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Brittney Griner’s best strategy may be guilty plea, legal expert says

(Kirill Kudryavtsev/AFP via Getty Images)

WNBA star Brittney Griner’s trial is set begin Friday in a Russian court, and an international law expert says it might be best for her to plead guilty.

More than 99 percent of Russian court cases result in a conviction.

“It’s a fantasy for average Russians. It’s a double fantasy for someone in this sort of political case,” William Pomeranz, a Russian law expert and acting director of the Wilson Center’s Kennan Institute in Washington, told ESPN. “It’s a foregone conclusion and the trial is to uphold the state and confirm the power of the state.”

Griner has been detained in Russia since February. She was taken into custody in a Moscow airport for alleged possession of hashish oil.

The added political factors in her case – the United States deems Griner to be “wrongfully detained” and is working toward her release – and the fact that she will not receive a trial by jury tip the odds even further in favor of a conviction.

The trial, according to legal experts, should be seen as a negotiation tactic by Russia, which is aiming to push the Biden administration into a prisoner trade in exchange for Griner’s freedom.

“The trial — and the threat of a long sentence — gives the Russians more negotiating leverage,” said Danielle Gilbert, an assistant professor of military and strategic studies at the U.S. Air Force Academy.

Experts also say that any deal to release Griner likely would require an admission of guilt from the WNBA star. While a guilty plea could create difficulties for the U.S. State Department and the White House, experts told ESPN that the guilty plea could make life more bearable for Griner during her detention — and increase the likelihood of the two sides striking a deal for her release.

“Traditionally, the best defense is to admit your guilt and hope you get a lesser sentence,” Pomeranz added. “There’s not a lot of examples of people raising strong defenses and getting acquitted.”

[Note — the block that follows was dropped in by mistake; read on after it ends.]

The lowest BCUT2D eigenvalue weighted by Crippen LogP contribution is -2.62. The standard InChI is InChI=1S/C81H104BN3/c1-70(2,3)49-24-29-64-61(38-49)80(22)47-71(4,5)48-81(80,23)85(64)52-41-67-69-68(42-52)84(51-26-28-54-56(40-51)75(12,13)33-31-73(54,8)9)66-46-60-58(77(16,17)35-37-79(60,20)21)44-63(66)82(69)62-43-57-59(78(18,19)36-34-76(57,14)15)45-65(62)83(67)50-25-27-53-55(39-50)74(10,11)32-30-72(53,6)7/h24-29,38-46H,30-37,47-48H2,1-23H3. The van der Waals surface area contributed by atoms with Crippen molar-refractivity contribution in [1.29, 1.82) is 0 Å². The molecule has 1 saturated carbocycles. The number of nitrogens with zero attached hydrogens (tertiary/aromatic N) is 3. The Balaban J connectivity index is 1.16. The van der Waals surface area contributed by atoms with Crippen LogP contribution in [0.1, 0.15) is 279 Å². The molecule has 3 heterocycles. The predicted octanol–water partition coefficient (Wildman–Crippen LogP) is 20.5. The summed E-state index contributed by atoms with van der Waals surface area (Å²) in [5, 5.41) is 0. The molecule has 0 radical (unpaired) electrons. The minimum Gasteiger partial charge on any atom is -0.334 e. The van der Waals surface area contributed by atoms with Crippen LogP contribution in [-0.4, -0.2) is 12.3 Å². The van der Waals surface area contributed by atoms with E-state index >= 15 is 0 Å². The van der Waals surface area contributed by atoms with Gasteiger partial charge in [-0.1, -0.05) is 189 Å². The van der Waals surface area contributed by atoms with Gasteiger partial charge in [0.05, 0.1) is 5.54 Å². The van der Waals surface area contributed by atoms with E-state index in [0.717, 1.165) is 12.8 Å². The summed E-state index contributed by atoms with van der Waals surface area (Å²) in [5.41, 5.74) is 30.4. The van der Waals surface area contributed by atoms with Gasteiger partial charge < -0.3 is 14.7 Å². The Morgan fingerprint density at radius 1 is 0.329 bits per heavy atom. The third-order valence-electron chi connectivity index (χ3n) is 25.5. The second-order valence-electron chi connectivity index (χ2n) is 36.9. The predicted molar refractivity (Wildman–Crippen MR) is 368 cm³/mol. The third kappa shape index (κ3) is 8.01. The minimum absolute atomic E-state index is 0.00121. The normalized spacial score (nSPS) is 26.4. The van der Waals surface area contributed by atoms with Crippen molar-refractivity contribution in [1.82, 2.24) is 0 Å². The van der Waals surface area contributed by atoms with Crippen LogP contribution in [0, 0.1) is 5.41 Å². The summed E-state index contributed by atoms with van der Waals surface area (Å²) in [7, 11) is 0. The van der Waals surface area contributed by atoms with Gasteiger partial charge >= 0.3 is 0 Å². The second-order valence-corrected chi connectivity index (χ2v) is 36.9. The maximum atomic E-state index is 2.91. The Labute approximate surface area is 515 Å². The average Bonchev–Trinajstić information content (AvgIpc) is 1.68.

But her status in the United States could make it harder to negotiate for her release.

“The problem is Brittney, politically, is worth so much more in terms of the trading of prisoners than Trevor Reed because of her profile. So the ask is going to be much bigger, and I think the ask that they’ve been telegraphing in the Russian news is for Viktor Bout,” Kimberly St. Julian-Varnon, a Ph.D. student at Penn who is studying African American experiences in the Soviet Union, Ukraine and Russia, told the New York Times.

Cherelle Griner said in a radio interview Wednesday with the Rev. Al Sharpton said that her wife Brittney has described her state of mind in letters.

“She’s telling me she’s OK,” Cherelle Griner said of her wife’s letters. “She’s like, ‘I’m OK, babe. I’m hardened. I’m not me right now. When I come home, it’s going to take me a minute to get back to myself, but I’m holding on. I won’t break until I come home. I won’t let them break me. I know they are trying to, but I’m going to do my best to just hold on until I can get home.’”

Even as the trial starts Friday, the U.S. State Department is still actively working for Griner’s release.

“The United States government is actively engaged in trying to resolve this case and get Brittney home,” Jake Sullivan, Biden’s national security advisor, said Tuesday. “It has the fullest attention of the president and every senior member of his national security and diplomatic team. And we are actively working to find a resolution to this case and will continue to do so without rest until we get Brittney safely home.”